Sunday, April 10, 2011

All the Time In the World by E.L. Doctrow

From Goodreads: From Ragtime and Billy Bathgate to World’s Fair, The March, and Homer & Langley, the fiction of E. L. Doctorow comprises a towering achievement in modern American letters. Now Doctorow returns with an enthralling collection of brilliant, startling short fiction about people who, as the author notes in his Preface, are somehow “distinct from their surroundings—people in some sort of contest with the prevailing world”.

This stunning collection, contains six unforgettable stories that have never appeared in book form and a selection of previous Doctorow classics.

All the Time in the World affords us another opportunity to savor the genius of this American master.

The last two books I have posted about have been kind of fluffy light reads and ended up duds. This was a serious work and at first I thought, "another dud" but it has stayed with me and gotten even more interesting over time. I enjoy some short stories (You'll Know When the Men Are Gone) (Jumpha Lahiri) but I struggled with these. They were difficult for me because they had some challenging vocabulary but more so because of E.L. Doctrow's writing style. He doesn't use quotes to delineate speech and he doesn't attribute the speech to specific characters with "he said" or "said Joe". There were times when I felt the rhythm of the exchanges and could tell who was conversing and who said what. But there were just as many times where I would get lost and think what the heck is going on?, who's talking?, who said that? So the first time through reading the stories, I could hardly enjoy them because I was trying so hard to understand them. Of the dozen stories there were five that I liked quite a bit right off the bat (Heist, Walter John Harmon, A House on the Plains, Jolene: A Life, and The Writer in the Family). Then the second time around a few more grabbed me. So really, I was left with only one, (Liner Notes: The Songs of Billy Bathgate0 that I just didn't like. Perhaps that particular story assumes some knowledge of Doctrow's book about Billy Bathgate which I haven't read - I couldn't tell whether or not that is the case because it was just too confusing to even try and figure out! So this collection of short stories is best taken in small doses and then reflected upon and read again.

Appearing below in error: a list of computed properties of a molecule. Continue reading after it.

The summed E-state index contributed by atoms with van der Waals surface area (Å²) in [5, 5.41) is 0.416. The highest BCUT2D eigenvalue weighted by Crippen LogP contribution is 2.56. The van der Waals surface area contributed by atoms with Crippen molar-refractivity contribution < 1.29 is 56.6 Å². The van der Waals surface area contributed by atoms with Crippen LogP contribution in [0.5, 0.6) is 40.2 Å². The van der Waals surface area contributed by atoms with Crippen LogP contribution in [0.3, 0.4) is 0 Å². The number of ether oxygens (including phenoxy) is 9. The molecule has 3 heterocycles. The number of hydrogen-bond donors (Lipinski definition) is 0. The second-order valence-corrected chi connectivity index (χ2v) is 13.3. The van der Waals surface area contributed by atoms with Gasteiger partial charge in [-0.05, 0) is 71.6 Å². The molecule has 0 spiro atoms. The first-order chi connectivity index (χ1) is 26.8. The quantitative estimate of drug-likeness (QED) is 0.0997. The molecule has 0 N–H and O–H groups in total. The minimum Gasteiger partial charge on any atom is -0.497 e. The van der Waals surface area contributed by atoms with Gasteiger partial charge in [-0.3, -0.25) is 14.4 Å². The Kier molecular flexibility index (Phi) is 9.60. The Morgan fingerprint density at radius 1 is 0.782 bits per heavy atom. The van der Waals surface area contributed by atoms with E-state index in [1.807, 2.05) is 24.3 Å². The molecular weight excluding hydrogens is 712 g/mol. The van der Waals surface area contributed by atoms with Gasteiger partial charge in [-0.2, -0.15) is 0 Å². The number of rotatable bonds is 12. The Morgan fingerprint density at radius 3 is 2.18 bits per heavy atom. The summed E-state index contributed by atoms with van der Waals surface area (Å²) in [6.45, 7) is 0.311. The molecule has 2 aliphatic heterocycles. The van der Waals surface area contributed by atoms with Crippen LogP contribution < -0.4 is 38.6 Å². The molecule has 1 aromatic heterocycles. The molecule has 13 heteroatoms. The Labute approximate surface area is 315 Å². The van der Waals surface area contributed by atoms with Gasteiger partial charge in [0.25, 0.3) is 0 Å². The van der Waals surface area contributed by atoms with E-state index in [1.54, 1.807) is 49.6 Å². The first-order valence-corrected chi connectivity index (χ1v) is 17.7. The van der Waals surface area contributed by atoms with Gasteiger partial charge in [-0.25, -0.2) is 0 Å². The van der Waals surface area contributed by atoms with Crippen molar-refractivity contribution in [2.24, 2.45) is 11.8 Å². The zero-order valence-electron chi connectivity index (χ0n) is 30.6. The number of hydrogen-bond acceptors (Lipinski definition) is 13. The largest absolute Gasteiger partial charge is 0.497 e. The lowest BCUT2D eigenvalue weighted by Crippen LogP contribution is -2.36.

I read this book as part of the Goodreads First Reads program.

Friday, April 8, 2011

Stuck in the Middle by Virginia Smith

From Amazon: Joan Sanderson's life is stuck. Her older sister, Allie, is starting a family and her younger sister, Tori, has a budding career. Meanwhile, Joan is living at home with Mom and looking after her aging grandmother. Not exactly a recipe for excitement. That is, until a hunky young doctor moves in next door. Suddenly Joan has a goal--to get a date. But it won't be easy. Pretty Tori flirts relentlessly with him and Joan is sure that she can't compete. But with a little help from God, Allie, and an enormous mutt with bad manners, maybe Joan can find her way out of this rut. Book 1 of the Sister-to-Sister series, Stuck in the Middle combines budding romance, spiritual searching, and a healthy dose of sibling rivalry.

The description for this one appealed to me because I love stories about sisters. I have no sisters just two brothers so those sister relationships just fascinate me! But the description ended up being better than the book. It started out alright, kind of your average Kindle freebie, not great but tolerable - the sisters seemed a little immature, the main character was a bit whiny, but I thought it was going to go somewhere. Instead, the doctor/love interest moved in next door and everything went sour. The sisters' behavior became bizarre as they pursued this doctor - they were alternately hateful and loving to each other and none of it seemed realistic. Then, rather abruptly, it seemed like all the dialogue turned to religion. I am a pretty big church-goer but even I had to start skimming once the author started getting really preachy. It wasn't that faith was part of the story, it was more like the story was just a ruse to talk about faith and not a very good ruse. This is the first in a series, I will know not to download any of the others, even if they are free!